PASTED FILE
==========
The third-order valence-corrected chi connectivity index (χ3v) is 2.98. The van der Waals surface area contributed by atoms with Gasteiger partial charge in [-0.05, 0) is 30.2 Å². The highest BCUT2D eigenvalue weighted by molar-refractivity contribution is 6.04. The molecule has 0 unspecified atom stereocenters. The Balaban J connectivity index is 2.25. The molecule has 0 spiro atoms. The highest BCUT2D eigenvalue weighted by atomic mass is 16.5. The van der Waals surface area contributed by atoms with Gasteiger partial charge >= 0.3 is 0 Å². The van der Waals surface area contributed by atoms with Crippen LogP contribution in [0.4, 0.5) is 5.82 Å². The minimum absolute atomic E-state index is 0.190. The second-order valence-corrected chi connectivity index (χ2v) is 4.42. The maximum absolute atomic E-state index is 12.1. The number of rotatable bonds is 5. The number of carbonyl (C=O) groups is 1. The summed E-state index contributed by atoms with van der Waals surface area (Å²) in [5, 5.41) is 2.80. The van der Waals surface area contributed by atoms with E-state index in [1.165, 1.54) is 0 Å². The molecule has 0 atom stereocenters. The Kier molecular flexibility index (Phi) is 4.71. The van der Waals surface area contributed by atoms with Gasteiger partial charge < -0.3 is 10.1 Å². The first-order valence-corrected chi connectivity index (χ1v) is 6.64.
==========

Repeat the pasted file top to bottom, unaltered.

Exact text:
The third-order valence-corrected chi connectivity index (χ3v) is 2.98. The van der Waals surface area contributed by atoms with Gasteiger partial charge in [-0.05, 0) is 30.2 Å². The highest BCUT2D eigenvalue weighted by molar-refractivity contribution is 6.04. The molecule has 0 unspecified atom stereocenters. The Balaban J connectivity index is 2.25. The molecule has 0 spiro atoms. The highest BCUT2D eigenvalue weighted by atomic mass is 16.5. The van der Waals surface area contributed by atoms with Gasteiger partial charge >= 0.3 is 0 Å². The van der Waals surface area contributed by atoms with Crippen LogP contribution in [0.4, 0.5) is 5.82 Å². The minimum absolute atomic E-state index is 0.190. The second-order valence-corrected chi connectivity index (χ2v) is 4.42. The maximum absolute atomic E-state index is 12.1. The number of rotatable bonds is 5. The number of carbonyl (C=O) groups is 1. The summed E-state index contributed by atoms with van der Waals surface area (Å²) in [5, 5.41) is 2.80. The van der Waals surface area contributed by atoms with E-state index in [1.165, 1.54) is 0 Å². The molecule has 0 atom stereocenters. The Kier molecular flexibility index (Phi) is 4.71. The van der Waals surface area contributed by atoms with Gasteiger partial charge < -0.3 is 10.1 Å². The first-order valence-corrected chi connectivity index (χ1v) is 6.64.